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FDIC report: Black, Latino households underbanked

A recent report by the FDIC revealed that, in 2011, African-American and Latino households comprised 60 percent of more than 37 million unbanked and underbanked households.

The FDIC defines a household as “unbanked” if no one in the family has a checking or savings account and “underbanked” if the household members have checking or savings accounts but rely on alternative financial services, Atlanta Black Star reports.

The FDIC also found that the use of prepaid debit cards is on the rise, particularly among consumers who have never banked or previously banked consumers. Between 2009 and 2011, the use of prepaid cards by consumers who have never had a bank account almost doubled from six to 11 percent. The use of prepaid by previously banked consumers increased from 19 to 27 percent.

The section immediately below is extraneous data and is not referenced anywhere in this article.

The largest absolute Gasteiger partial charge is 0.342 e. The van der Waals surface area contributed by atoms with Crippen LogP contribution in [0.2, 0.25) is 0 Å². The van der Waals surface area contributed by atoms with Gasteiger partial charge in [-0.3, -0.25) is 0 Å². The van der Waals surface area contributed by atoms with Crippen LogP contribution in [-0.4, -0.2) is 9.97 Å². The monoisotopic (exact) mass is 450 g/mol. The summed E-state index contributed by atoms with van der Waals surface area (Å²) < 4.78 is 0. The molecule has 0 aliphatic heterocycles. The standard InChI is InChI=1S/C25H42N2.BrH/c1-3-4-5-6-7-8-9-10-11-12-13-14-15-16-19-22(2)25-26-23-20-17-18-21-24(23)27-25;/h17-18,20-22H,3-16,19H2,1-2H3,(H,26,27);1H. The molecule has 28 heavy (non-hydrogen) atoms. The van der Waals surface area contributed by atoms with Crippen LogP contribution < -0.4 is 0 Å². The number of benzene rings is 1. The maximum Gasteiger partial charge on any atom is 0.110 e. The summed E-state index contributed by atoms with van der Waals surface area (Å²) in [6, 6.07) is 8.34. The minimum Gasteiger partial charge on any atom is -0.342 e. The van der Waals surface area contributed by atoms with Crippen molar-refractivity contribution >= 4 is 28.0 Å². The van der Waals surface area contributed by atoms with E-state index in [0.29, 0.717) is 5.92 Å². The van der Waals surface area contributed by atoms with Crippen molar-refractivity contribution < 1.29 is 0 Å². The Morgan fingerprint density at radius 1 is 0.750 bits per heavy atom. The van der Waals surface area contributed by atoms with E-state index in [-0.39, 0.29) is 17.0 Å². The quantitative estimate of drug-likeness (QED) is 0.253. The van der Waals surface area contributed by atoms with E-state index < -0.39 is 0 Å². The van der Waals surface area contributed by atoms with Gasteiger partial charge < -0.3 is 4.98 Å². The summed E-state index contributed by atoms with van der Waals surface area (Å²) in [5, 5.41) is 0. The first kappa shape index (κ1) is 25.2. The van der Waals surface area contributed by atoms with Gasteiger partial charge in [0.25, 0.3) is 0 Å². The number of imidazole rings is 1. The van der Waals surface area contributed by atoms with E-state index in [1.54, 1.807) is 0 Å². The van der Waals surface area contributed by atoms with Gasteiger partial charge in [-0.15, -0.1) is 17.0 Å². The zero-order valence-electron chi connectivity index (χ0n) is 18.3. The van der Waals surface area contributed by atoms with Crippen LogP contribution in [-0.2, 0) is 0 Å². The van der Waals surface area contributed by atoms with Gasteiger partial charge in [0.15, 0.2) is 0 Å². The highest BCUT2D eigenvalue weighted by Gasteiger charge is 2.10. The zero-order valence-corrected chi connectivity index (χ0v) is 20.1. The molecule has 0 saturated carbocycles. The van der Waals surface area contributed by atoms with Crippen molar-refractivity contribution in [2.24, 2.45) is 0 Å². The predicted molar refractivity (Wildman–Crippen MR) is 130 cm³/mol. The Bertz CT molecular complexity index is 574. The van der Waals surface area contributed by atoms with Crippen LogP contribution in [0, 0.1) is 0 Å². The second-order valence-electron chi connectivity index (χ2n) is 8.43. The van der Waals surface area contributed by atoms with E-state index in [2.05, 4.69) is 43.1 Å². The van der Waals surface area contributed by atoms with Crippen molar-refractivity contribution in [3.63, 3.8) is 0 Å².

Unbanked Latinos use AFS more frequently than any other racial or ethnic group. AFS are considered by underbanked and unbanked consumers to be more accessible and easier to use than traditional banking services, according to Atlanta Black Star.

Additionally, the FDIC found the highest incidence of unbanked consumers in Southern states, including Alabama, Arkansas, Louisiana, Mississippi, Oklahoma and Texas. More than 15 percent of Mississippi consumers are considered underbanked or unbanked.

Data from the FDIC revealed that 28 percent of Houston consumers were underbanked, the highest percentage of any metro area. Austin, Baltimore, Kansas City, Little Rock, New Orleans and Rochester were also areas in which the percentage of underbanked consumers reached 20 percent or higher, Atlanta Black Star reports.

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